Blue Jays squander top prospect Pearson’s dazzling debut with extra inning loss to Nats



Highly-touted pitching prospect Nate Pearson was as advertised in his big-league debut for the Blue Jays on Wednesday night, but the Washington Nationals spoiled Toronto’s home opener by scoring four times in the 10th inning for a 4-0 victory.

The Nationals (2-4) scratched out a run against reliever Shun Yamaguchi (0-2) before Asdrubal Cabrera broke the game open with a three-run triple.

Yamaguchi nearly got out of the inning unscathed after walking Carter Kieboom and Andrew Stevenson to load the bases. Pinch-runner Emilio Bonifacio started the frame on second base.

After back-to-back strikeouts, Adam Eaton hit a hard comebacker that Cavan Biggio scooped up before diving to second base to try to beat Stevenson for the force. Toronto challenged the safe call but the decision was upheld with Bonifacio scoring the game’s first run.

Tanner Rainey worked the 10th to preserve the shutout for the Nationals, who will go for a split of the four-game series on Thursday afternoon.

Pearson, a six-foot-six right-hander, kept the Nationals off-balance over five shutout innings. He allowed two hits, two walks and five strikeouts over the 75-pitch outing.

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Washington starter Max Scherzer was just as strong on a hot summer evening in the U.S. capital. The three-time Cy Young Award winner struck out 10 and allowed three hits over 7 1/3 scoreless innings.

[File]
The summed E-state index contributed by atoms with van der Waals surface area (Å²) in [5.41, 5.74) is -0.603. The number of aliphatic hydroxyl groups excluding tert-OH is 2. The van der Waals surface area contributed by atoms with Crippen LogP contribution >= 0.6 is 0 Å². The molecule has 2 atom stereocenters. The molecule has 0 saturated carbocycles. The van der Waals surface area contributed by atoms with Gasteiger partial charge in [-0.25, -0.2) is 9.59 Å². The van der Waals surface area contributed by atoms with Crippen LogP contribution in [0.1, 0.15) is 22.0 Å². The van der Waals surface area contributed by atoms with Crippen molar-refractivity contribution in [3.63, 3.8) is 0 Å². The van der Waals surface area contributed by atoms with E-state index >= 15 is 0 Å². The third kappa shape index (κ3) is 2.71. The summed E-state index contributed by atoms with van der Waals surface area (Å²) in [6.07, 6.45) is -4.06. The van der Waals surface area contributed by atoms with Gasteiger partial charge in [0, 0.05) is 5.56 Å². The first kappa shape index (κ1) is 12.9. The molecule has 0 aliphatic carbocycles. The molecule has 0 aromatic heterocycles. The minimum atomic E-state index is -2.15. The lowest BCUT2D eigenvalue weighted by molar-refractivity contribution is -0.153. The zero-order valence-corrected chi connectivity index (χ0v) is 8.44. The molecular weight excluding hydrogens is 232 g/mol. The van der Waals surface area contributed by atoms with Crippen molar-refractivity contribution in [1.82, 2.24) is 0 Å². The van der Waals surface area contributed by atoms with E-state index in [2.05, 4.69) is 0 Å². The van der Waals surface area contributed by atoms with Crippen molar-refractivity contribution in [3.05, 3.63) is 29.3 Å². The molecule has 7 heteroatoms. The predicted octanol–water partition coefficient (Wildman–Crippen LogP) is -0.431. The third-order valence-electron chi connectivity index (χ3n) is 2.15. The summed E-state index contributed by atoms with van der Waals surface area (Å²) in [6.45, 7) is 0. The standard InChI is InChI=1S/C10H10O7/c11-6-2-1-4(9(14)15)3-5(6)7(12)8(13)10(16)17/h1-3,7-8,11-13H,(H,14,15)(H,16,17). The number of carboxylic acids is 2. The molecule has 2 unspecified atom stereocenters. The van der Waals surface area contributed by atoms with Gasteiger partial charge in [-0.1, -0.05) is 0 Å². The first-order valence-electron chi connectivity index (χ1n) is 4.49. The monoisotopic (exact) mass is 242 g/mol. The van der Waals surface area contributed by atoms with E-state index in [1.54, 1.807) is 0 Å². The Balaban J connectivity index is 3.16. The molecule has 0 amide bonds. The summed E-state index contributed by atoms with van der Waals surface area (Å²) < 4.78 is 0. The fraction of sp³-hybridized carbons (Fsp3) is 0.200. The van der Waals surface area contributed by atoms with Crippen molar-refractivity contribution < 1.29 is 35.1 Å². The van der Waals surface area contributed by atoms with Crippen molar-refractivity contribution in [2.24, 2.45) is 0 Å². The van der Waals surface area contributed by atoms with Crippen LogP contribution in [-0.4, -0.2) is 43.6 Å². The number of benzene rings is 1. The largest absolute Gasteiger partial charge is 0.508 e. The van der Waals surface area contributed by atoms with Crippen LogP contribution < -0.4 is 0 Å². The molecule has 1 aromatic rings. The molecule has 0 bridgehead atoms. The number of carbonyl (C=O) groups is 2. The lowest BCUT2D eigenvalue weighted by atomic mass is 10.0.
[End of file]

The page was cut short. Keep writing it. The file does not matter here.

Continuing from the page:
The Blue Jays (3-3) will play so-called home games in road parks until the team’s 2020 home at Buffalo’s Sahlen Field is ready on Aug. 11. A team proposal to play home games at Toronto’s Rogers Centre was kiboshed by the government before the season due to concerns about COVID-19.

Toronto’s stadium operations crew sent player introduction recordings to Washington so the Blue Jays, sporting white home uniforms, could enjoy more of a home-field feel at Nationals Park. In an odd moment, “OK Blue Jays” was played during the seventh-inning stretch.

A towering presence on the mound, Pearson showed no sign of jitters against the reigning World Series champions.

He started with a bang, opening with a 95-mph fastball on the inside corner before getting Trea Turner to wave at two breaking balls for the strikeout.